As a side note, Matt Winn, who saved the Kentucky Derby and Churchill Downs from disintegrating into a long forgotten race that horses once raced, never forgave Sam Riddle for not racing Man o’ War in the Kentucky Derby. When he was asked what horse he thought was the best of all time, he always brought up Exterminator, who was an amazing horse. Exterminator raced in and won the Kentucky Derby. I will save that story for another day.

The question was would Man o’ War have the stamina to run 1 1/8 of a mile, so they headed to New York where he trained at Belmont Park’s deep training track. His works weren’t the best in the beginning, and he showed signs of tiring at first. However, he began to improve, so they decided to give the Preakness a shot.

During his last work before the Preakness, over 19,000 people came to watch. Squeezed into every nook and cranny of the old racetrack, they saw Big Red run the entire distance carrying 126 pounds like he would in the Preakness. He stepped out onto the track between the fourth and fifth race to an overzealous crowd. The track was drying out from rain a few days ago, but it didn’t slow down Big Red. He ran six furlongs ten lengths faster than the horses did in the fourth race without his exercises jockey Clyde Gordon releasing any tension on the reins. He had a breather in the next ¼ mile before he opened up and tore down the homestretch until Gordon began to slow him the last furlong. Everyone who saw Man o’ War that day knew who would win the Preakness.

The morning before the Preakness, Man o’ War stepped onto the track one final time before the big race for a morning breeze. His times that morning scared off six Preakness entries reducing the field to nine, which included Man o’ War. Man o’ War didn’t meet the Kentucky Derby winner, Paul Jones, in the Preakness, because Paul Jones was a gelding. The only horses eligible were colts and fillies that could one day produce offspring.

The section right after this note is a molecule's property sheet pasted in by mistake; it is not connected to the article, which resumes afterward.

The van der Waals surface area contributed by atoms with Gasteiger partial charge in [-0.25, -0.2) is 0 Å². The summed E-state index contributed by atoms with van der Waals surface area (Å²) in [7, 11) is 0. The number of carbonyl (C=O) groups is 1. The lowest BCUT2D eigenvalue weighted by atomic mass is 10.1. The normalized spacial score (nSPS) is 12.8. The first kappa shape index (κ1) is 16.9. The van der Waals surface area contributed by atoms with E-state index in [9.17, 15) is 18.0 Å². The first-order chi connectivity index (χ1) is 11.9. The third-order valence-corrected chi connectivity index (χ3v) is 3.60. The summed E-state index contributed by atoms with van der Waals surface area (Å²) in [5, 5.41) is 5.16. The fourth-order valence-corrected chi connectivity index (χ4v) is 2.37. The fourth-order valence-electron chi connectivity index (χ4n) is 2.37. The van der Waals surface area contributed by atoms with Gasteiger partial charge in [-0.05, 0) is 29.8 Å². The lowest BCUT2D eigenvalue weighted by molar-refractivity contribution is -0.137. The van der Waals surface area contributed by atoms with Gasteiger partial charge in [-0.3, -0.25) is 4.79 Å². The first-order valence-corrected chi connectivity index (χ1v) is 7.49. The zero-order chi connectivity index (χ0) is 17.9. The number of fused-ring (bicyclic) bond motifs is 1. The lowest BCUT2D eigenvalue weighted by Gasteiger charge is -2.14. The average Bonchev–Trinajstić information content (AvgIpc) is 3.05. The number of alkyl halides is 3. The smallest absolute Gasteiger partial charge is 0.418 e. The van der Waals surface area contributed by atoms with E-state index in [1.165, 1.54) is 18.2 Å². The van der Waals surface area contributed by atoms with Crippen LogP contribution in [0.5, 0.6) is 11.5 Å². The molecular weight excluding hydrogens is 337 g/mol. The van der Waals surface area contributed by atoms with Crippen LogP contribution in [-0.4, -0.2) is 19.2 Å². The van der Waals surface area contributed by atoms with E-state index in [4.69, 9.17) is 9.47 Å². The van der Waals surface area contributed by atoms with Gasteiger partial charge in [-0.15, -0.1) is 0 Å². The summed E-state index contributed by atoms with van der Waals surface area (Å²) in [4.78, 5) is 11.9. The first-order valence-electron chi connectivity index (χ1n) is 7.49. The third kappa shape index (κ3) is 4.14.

Since Johnny Loftus could no longer ride Big Red, he made his three-year-old debut with a new jockey, Clarence Kummer. Kummer was a strong, young man born of German immigrants. He was considered to be one of the few jockeys strong enough to ride and handle Man o’ War, because when the race started, Man o’ War was sheer power and speed. He needed someone that could rate him, or slow him down when needed.

Race day, Pimlico was filled to the maximum with 23,000 people. The crowd’s excitement made Man o’ War’s nerves boil. According to Sam Riddle, “…he broke out (in a sweat) three times.”[2] When a horse lathers up like this before a race, they waste a lot of energy, and it can cause them to lose the race before it even starts.

Man o’ War, Blazes and On Watch would all carry the same weight of 126 pounds. Upset, who beat him in the Sanford Memorial would carry 122 pounds. All of the other horses would carry 114 pounds. Man o’ War lined up at the barrier in post position seven. Blazes, who many thought might have a chance to beat him, was in post position number five. Man o’ War broke through the barrier once delaying the start of the race by about six minutes, and St. Allan’s antics got him sent to the outside.

Finally, everyone calmed down enough for the barrier to be released, but Man o’ War got a bad jump. Blazes, Upset and On Watch beat him at the break, but that didn’t deter Man o’ War at all. Within a few strides, he led and on the rail. His voracious speed ate up the ground, and King Thrush tried to keep up with Man o’ War without any luck. Man o’ War dominated everyone from the beginning. Red taunted them by allowing King Thrush to stay a few feet behind him without ever giving him an inch. Upset had a slippery grasp on third.